It wasn’t one of the guards who spoke, which Cas had been expecting at this point, if only to tell him to shut up. Instead, one of the men in the group of officers had turned toward them.
“Oh, for king and common’s sake, Rone,” another officer said with a sigh. “We’re almost off this hellhole. Don’t get distracted now.”
“What are your orders concerning this man?” the first officer—Rone—addressed the guards. The one on the left answered.
“He failed the blood test, Captain. He’s to remain with the Leelingers for another six months.”
“That’s almost a third of a year. A long time, by the standards here.” The officer looked Cas in the eye. They were almost the same height, but his shoulders seemed twice as broad as Cas'. Maybe that was just the epaulets, though. His uniform was more decorated than anyone else Cas had seen so far. “You’re confident that you could pass the blood test?”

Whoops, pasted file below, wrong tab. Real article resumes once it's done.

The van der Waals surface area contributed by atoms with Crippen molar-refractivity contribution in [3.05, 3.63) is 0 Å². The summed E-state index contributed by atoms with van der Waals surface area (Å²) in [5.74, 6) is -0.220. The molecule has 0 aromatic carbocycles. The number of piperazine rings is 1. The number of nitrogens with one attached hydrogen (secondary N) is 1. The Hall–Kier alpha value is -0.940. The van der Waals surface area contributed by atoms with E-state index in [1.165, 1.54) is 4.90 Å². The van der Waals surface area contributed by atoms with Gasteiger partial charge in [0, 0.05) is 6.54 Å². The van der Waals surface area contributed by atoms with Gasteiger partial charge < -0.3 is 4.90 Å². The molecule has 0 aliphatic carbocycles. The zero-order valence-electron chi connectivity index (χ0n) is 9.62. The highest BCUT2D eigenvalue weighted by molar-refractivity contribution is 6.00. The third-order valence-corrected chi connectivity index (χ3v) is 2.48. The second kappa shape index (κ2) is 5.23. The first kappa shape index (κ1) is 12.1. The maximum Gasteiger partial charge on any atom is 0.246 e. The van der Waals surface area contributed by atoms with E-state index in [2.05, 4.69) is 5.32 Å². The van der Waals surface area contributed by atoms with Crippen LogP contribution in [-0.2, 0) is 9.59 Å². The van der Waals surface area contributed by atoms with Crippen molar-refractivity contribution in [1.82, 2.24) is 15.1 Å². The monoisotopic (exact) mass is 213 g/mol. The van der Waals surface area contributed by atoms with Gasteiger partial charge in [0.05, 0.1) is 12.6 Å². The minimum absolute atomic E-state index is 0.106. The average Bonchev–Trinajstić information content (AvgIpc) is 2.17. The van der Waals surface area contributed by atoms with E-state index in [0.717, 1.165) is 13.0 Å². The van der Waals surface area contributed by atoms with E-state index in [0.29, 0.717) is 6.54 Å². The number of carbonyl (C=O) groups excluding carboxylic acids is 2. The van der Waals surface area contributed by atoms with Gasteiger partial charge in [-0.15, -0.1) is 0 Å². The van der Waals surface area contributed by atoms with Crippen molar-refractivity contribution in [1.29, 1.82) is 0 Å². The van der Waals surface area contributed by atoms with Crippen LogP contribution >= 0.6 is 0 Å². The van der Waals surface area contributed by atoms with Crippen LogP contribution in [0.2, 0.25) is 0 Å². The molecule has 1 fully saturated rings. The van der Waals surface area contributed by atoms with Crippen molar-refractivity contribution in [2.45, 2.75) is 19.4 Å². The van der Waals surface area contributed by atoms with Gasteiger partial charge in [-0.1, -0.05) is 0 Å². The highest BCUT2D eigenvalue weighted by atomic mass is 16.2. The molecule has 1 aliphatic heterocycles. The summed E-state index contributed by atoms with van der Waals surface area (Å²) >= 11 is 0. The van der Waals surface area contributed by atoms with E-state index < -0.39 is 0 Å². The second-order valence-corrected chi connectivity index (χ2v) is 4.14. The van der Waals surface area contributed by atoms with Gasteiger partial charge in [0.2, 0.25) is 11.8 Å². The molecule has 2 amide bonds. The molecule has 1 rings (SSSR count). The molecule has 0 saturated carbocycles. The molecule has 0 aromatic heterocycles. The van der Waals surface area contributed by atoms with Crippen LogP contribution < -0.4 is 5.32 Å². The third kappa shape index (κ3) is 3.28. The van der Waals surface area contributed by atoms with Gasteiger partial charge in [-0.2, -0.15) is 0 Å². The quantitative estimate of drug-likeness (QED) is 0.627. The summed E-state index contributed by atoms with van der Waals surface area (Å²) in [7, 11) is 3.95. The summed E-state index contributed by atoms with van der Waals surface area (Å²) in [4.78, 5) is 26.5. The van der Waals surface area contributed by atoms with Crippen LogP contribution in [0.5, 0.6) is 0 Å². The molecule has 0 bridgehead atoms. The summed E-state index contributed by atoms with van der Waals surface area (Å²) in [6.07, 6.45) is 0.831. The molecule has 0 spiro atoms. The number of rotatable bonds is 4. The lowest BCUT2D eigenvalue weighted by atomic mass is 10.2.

“Yes.” Cas had done far harder things under far easier circumstances.
“And you have a good reason for thinking that you won’t last another six months here?” His tone was light but his face gave nothing away
“Hmm.” Violet-blue eyes considered him thoughtfully. “Interesting. Let’s see if there’s any merit to your argument, then. Gentlemen, escort this man to my tent.”
“Lieutenant Commander Jepson said we were to see him out, sir,” one of the guards said.
“Lieutenant Commander Jepson will be informed of the possible change in outcomes when I’m done speaking with Mister…” He frowned. “What’s your name, then?”
“Beren,” Cas said without missing a beat. “My name is Beren Farling.”